The Cyberspace Administration of China put national news outlets on notice this weekend, warning them not to base reports on social media sources without strict verification of the facts. The statement came less than a week after the appointment of a new head of the regulatory body, and cites various, apparently bogus stories published off the back of chatter on popular services like Weibo and WeChat. "It is forbidden to use hearsay to create news or use conjecture and imagination to distort the facts," a translation of the warning reads.
The general sentiment isn't particularly oppressive: Ensure news is true, objective, written in context, appropriately sourced and referenced. There is a threatening undertone to the notice, however. It states that media outlets should have robust internal mechanisms in place to keep false reports from seeing the light of day. Failing those, the Cyberspace Administration will punish offending publications, aided by a growing force of internet inspectors.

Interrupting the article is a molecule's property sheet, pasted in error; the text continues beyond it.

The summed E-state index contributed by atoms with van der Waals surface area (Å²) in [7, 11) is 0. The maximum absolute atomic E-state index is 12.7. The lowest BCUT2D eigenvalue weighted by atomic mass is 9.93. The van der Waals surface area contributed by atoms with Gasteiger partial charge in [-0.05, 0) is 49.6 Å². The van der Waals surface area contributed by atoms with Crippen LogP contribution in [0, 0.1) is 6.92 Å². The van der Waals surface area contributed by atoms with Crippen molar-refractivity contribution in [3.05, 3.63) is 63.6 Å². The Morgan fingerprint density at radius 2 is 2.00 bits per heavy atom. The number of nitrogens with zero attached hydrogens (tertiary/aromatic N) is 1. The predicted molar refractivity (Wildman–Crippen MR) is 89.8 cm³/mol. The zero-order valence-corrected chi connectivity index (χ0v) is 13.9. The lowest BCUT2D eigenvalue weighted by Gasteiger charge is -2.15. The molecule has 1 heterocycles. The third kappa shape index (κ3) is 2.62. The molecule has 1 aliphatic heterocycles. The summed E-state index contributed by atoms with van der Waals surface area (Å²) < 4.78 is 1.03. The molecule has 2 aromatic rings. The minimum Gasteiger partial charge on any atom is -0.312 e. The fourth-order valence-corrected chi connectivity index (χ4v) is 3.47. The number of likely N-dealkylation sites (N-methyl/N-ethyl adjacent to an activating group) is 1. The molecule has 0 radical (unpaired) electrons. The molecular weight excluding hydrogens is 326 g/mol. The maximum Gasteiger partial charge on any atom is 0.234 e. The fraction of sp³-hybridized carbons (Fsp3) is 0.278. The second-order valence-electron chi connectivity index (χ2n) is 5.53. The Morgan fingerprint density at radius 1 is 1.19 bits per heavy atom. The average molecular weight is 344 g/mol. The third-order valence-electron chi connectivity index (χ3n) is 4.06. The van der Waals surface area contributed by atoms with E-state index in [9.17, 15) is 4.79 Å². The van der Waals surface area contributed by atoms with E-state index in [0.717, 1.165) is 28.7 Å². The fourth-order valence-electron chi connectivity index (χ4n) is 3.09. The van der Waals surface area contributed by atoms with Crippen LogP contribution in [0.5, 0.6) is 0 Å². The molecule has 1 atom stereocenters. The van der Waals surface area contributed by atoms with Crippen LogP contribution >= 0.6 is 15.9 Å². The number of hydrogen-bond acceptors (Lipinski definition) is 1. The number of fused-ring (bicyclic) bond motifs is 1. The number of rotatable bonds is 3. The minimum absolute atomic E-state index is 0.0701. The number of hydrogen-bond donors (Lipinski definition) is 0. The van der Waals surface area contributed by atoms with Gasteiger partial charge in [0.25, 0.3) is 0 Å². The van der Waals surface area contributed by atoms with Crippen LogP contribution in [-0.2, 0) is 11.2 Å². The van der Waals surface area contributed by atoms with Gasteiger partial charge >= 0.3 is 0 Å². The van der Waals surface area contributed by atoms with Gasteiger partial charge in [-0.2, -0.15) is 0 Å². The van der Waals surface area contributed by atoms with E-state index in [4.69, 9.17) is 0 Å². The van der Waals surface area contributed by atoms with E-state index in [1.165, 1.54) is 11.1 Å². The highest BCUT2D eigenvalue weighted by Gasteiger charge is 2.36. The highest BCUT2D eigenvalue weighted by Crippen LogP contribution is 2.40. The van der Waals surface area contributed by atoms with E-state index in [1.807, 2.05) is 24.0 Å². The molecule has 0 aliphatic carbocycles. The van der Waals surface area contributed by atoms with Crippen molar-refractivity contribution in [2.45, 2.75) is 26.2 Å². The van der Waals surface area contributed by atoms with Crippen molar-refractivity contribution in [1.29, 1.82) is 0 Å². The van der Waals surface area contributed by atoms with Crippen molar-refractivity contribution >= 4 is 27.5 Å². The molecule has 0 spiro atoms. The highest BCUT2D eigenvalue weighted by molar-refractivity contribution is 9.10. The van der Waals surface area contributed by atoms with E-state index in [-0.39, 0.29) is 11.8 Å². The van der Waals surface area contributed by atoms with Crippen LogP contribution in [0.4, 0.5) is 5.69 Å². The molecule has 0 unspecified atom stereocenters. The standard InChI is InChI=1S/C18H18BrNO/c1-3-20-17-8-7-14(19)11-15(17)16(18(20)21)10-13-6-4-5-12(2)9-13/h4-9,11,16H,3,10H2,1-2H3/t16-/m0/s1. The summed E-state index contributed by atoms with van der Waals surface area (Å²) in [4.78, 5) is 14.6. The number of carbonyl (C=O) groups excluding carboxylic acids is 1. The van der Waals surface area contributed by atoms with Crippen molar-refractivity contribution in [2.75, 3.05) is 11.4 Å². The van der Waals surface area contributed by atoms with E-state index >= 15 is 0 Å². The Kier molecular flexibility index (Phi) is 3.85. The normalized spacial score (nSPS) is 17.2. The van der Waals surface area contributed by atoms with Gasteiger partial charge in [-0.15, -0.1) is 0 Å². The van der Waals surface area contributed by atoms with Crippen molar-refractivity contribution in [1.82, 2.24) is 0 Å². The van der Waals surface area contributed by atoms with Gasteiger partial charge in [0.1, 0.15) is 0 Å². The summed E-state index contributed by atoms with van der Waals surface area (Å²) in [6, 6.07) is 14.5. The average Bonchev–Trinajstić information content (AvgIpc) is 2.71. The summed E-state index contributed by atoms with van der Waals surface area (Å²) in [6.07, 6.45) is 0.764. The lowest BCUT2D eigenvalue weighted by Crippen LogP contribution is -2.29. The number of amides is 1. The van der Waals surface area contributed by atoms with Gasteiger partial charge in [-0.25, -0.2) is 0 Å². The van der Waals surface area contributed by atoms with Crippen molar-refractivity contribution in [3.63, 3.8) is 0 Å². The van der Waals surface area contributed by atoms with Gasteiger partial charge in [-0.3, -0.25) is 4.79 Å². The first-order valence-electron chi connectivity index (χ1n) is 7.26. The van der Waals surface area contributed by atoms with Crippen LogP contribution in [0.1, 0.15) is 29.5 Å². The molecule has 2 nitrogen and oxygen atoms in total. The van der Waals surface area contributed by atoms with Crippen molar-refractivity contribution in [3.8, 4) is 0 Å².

China's penchant for censorship is nothing new, of course. When the powers that be aren't blacklisting new sites to be blocked by the Great Firewall, they're sanitizing the content published on approved apps and services. The government is also working on new laws that would ban foreign media from publishing without the state's blessing first, all the while asking more liberal corners of the world to respect its censorship regime.